The Urban Nature Project

A fox sleeps in the sun on some constrction rubble in the Museum gardens

A fox makes itself at home in our garden.

We're working to give people across the UK the motivation and tools to safeguard nature in towns and cities.

The five-acre site in South Kensington is being transformed into a welcoming, accessible and biologically diverse green space in the heart of London.

Our gardens will be a place for people to learn about the diversity of life on Earth and how our planet is changing over time. They will also showcase our scientific research.

The Museum's gardens will be opening in summer 2024

See what's happening in the gardens. Contact the site team.

A living laboratory

The Urban Nature Project is developing new scientific tools and skills urgently needed to monitor, understand and protect urban nature.

Our gardens are a hub for urban nature identification and field survey skills. We're piloting a range of technologies for monitoring change in urban environments, including eDNA and acoustic monitoring, where an array of recorders will listen to the gardens, pond, soil and even inside the trees. 

We're also developing a new public-facing biodiversity and environmental monitoring data ecosystem to help capture, share and interpret urban nature data.

Make your mark

This momentous project will not be possible without your help.

Right now, you have the opportunity to make your mark in the Museum gardens like never before. From sponsoring a square metre of garden to dedicating a bench to a loved one, a donation to the Urban Nature Project is the perfect way to be a part of this historic project.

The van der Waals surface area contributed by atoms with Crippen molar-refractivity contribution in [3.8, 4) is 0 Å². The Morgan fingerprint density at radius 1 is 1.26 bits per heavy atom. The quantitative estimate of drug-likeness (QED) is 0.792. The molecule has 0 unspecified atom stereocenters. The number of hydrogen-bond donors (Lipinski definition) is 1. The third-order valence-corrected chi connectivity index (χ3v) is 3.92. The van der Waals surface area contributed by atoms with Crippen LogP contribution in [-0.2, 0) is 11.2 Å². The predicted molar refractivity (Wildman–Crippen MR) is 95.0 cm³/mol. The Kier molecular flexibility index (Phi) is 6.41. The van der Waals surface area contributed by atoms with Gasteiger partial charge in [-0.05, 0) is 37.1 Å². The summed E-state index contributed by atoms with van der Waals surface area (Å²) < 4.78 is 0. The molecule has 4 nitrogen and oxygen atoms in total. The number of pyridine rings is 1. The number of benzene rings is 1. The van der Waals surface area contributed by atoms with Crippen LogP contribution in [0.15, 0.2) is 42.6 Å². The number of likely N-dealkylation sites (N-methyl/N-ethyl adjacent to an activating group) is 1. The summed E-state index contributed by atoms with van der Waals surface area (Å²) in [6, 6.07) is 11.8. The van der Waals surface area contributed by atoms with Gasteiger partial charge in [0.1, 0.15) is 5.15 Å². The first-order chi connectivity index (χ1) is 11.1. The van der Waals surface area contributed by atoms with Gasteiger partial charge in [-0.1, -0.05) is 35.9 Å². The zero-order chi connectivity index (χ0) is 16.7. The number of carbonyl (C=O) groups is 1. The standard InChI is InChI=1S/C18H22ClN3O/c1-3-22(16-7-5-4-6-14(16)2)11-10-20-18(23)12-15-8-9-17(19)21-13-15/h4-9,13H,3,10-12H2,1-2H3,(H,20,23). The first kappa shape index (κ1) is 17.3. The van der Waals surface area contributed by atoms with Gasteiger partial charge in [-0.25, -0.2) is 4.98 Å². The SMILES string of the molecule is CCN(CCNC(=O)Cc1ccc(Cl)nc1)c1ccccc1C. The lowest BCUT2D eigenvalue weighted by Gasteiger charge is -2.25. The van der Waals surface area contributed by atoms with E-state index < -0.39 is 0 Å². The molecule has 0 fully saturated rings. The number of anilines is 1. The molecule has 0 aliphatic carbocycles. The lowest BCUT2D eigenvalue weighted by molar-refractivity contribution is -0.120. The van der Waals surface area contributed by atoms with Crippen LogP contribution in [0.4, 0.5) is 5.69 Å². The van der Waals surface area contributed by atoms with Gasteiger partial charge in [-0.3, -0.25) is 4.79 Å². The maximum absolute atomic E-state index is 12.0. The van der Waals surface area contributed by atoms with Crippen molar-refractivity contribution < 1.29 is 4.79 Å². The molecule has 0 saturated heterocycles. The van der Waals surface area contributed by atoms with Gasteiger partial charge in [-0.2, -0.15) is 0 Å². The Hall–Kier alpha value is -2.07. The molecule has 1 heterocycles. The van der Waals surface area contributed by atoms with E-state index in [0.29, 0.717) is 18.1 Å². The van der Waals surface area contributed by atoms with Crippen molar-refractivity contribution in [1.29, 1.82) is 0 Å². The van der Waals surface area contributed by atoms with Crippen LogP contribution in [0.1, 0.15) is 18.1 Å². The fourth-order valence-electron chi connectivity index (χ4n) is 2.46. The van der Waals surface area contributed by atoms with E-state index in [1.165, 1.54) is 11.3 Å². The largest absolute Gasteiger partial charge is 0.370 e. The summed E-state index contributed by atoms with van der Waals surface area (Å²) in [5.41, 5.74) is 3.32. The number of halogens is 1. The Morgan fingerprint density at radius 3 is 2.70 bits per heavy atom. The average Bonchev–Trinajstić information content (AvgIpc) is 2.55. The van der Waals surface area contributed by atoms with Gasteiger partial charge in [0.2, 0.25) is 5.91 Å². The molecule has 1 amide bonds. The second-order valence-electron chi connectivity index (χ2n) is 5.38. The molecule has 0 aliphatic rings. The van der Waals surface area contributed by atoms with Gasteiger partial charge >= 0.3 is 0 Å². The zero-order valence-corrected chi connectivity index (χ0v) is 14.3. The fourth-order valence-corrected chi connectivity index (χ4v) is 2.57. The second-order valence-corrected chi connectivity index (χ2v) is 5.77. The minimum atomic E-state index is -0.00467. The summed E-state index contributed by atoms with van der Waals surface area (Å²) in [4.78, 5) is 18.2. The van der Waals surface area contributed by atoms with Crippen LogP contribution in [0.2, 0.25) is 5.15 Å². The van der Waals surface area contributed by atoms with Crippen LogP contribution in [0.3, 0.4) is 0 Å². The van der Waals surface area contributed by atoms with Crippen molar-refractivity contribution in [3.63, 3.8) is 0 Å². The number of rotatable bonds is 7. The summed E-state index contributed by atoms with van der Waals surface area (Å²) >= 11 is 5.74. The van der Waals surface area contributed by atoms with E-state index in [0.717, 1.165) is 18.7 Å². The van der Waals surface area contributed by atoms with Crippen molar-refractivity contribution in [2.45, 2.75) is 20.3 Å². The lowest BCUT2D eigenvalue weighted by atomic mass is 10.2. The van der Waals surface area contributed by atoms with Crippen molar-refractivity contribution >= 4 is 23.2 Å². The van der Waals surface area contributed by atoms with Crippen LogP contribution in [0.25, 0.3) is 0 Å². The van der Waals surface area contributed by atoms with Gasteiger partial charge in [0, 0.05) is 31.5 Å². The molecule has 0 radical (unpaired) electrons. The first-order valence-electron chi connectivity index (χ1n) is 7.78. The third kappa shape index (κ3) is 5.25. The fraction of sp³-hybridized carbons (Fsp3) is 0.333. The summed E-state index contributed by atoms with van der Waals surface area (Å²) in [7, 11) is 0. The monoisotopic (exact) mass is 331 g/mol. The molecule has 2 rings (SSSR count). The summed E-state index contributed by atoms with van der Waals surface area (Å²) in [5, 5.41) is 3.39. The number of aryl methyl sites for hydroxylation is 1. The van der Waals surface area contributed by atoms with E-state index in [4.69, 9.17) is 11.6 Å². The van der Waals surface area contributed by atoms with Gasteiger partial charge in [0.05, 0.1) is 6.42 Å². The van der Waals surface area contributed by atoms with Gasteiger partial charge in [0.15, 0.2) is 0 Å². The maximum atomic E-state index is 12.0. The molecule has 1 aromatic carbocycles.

Find urban nature education resources

Our Explore: Urban Nature programme provides training for teachers, curriculum-linked learning resources and hands-on outdoor workshops. 

Students can also get involved in a community science project, Nature Overheard, a project created allongside students and developed with their ideas and questions.

In partnership with the Prince’s Trust, we have created a Youth Worker Toolkit to support informal ways of learning. It equips youth workers with activities and conversation starters they can use with young people to open the door to nature around them.

We have facillitated a Youth Advisory Panel to give young people a voice. So far, we have heard from 24 young people and supported their personal development and skills.

Working together to explore and make space for urban nature

Working with local groups, we are co-creating activities and resources for family learning in our new gardens. These resources include what plants and animals you can find in London, self-guided experiences in the gardens and nature-friendly crafts and activities.

We are also developing a new volunteer programme and summer programme for school leavers.

School groups will also be able to explore the gardens and take part in a programme that focuses on building a connection with nature, valuing biodiversity and what actions they can do to help nature. 

A group of four people with spades and tools work in a garden in front of some flats

We are working with London’s Grow2Know as they help local residents to plant and maintain their own prairie garden and find out more about the species living near them. Museum scientists have found 58 tiny animal species living in the Prairie Garden space on Lancaster West Estate. 

Does nature live in your neighbourhood?

Find out how to monitor and identify wildlife living in urban areas. You’ll be contributing to scientific research and helping to boost biodiversity in cities and towns. 

Funding

We thank all those who have generously contributed to the Urban Nature Project, including:

unp funder logos

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